After a horrible home stand the A’s were given some hope today as Khris Davis, their slugger who has hit 42 and 43 homers over in each of the last two seasons, was activated from the 10-day disabled list. Everyone was hoping that the A’s lost offense, an offense that had literally gone missing just as Davis was being put on the 10-day disabled list with a Grade 1 groin strain, would return. Could it be a coincidence? One would be inclined to think so, but maybe there was a bit more to it than that — or then again maybe not. It will take a few more games to really figure it out. Although as the game transpired today with Davis back in the lineup, it certainly didn’t feel like just a coincidence.
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In nine games without their most powerful hitter the team that had scored 60 runs during their previous 10 games, had scored just 15 runs since returning home where they were playing teams that are competitive but not in the way that the New York Yankees and Boston Red Sox are tough to compete with. These were also the only nine games that the A’s had been forced to play without Davis since he came over in a trade with the Milwaukee Brewers prior to the 2016 season.
A Healthy Davis Begins The A’s Second Inning Rally:
Naturally (or maybe it was some kind of Khrush magic? You can never be sure!), it was Davis who began the A’s scoring and second inning rally by leading off with a double. It was his first at-bat back with the club. A lucky coincidence? Most likely but still, a bit of an eerie one, don’t you think? A batter later Chad Pinder drew a walk on a six-pitch at-bat that ended up knocking Ray’s reliever Ryne Stanek, who started the game, out after just an inning and a third.
Stanek was replaced by Ryan Yarbrough proceded to give up a double to Stephen Piscotty that plated both Davis and Pinder. It was then Mark Canha’s turn at the plate and he too got a hit, singling to center and allowing Piscotty to score the inning’s third run and final run of the second. The A’s were now up 3-0 and finally, it seemed that they were back in business. In that one inning they had scored the same number of runs as they had in their previous three games combined.
Mengden Pitches Another Gem:
In his last start Daniel Mengden pitched a two-hit complete game shutout against the Arizona Diamondbacks. He came within three outs of pitching what would have been a his second consecutive complete game — this time allowing just three hits while holding the Rays scoreless through the first eight innings. He was nearing 100 pitches going in to pitch the ninth, but after allowing three straight hits: singles to C.J Chron and Joey Wendle and a two-RBI double to Wilson Ramos A’s manager Bob Melvin decided to go to his bullpen.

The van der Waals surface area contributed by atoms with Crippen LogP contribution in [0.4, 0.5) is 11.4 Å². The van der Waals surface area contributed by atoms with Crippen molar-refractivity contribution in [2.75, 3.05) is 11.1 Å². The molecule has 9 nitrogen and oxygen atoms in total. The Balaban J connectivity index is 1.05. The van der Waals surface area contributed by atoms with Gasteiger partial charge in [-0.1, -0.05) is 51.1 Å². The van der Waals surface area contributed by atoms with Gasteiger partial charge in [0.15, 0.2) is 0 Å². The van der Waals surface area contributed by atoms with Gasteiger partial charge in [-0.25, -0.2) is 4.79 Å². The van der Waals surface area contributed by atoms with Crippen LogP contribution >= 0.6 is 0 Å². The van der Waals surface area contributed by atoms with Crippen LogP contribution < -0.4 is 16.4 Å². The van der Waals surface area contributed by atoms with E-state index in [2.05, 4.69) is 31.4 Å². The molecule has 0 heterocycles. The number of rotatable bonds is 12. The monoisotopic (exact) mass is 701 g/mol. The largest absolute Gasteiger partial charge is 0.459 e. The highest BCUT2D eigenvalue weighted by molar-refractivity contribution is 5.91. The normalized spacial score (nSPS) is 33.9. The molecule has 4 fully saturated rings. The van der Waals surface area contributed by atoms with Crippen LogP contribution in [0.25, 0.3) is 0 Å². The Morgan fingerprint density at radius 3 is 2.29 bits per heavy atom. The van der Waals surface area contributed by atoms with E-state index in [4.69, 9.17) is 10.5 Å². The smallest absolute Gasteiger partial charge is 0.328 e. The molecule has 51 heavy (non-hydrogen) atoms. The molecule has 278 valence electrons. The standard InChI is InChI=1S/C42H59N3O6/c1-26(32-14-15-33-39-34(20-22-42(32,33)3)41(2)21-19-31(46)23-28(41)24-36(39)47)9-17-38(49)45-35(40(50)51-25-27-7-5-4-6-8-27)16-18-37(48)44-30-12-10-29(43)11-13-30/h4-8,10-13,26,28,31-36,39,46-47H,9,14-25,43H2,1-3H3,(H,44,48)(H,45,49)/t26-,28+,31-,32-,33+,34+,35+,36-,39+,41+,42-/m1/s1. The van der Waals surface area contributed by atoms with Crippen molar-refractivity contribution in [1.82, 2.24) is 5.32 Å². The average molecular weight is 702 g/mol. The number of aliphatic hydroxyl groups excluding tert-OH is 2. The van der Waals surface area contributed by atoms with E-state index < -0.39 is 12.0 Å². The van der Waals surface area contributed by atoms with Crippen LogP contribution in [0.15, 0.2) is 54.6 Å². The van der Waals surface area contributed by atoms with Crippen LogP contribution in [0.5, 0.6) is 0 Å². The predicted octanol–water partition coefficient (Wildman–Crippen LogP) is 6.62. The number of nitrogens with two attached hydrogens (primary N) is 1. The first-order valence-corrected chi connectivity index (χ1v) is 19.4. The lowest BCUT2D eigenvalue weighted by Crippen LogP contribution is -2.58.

With Ramos on second and Mengden having just thrown his 102nd pitch, Melvin called upon Josh Lucas, the winner of last Tursday’s bullpen game, to take the mound. Lucas did mange to get two strikeouts in the top of the ninth but he had already inherited a runner, Ramos, on second base and he then issued a walk to Brad Miller. After Christian Arroyo doubled off of Lucas, a hit that plated Ramos and advanced Miller to third, Melvin thought the safest thing to do would be to being in closer Blake Treinen. Treinen has been dominant since coming to the A’s mid-season last year in the trade that sent Sean Doolittle and Ryan Madson to the Washington Nationals. Treinen needed just a single pitch to Johnny Field to end the game. Field popped it up and Pinder made and incredible barehanded catch to end the game.
There Was Another Matt Trick!
So you are probably wondering how it was that the A’s came to defeat the Rays by the score of 7-3. The first three runs for the A’s and the only three runs for the Rays have already been accounted for but where did the other four runs come from? It came in the form of what we in Oakland are now calling a Matt Trick (like a hat trick in hockey!)! Each of the team’s three players named Matt - Matt Olson, Matt Chapman and Matt Joyce hit a homer during the later innings of the game.
During the bottom of the seventh inning we may have seen part of the reason having Davis in the lineup is so important. He hits between Olson and Chapman. While all three of them can hit for power, Davis is by far the most dangerous. Both Olson and Chapman were thrown pitches they were able to see and hit a long distance. With Davis in between them the opposing pitchers don’t have the option to accidentally walk all three of them by throwing them pitches outside of the zone that he hopes they will swing at. It forces the pitcher to throw the ball inside the strike zone giving at least one of the A’s three best power threats a chance to homer and in this case two of them did and runs four and five for the A’s crossed home plate.
When Joyce hit his ball out of the yard, Piscotty had already drawn a walk, allowing runs six and seven for the Athletics to cross home plate, virtually assuring the victory.
The Return of the A’s Offense?
We can only hope this means that their offense had returned from it’s 10-day vacation (Nice of it to let us know, right? I’d already started printing out my missing flyers to help find it and bring it home!). It may be only a coincidence that it returned just when Davis did, but I don’t think so. Whether it was a kind of confidence he brought to the team or the way he provides protection in the lineup or simply the fact that he makes quite a bit of hard contact - it doesn’t matter as long as he remains healthy and in the lineup the A’s offense may be back for good.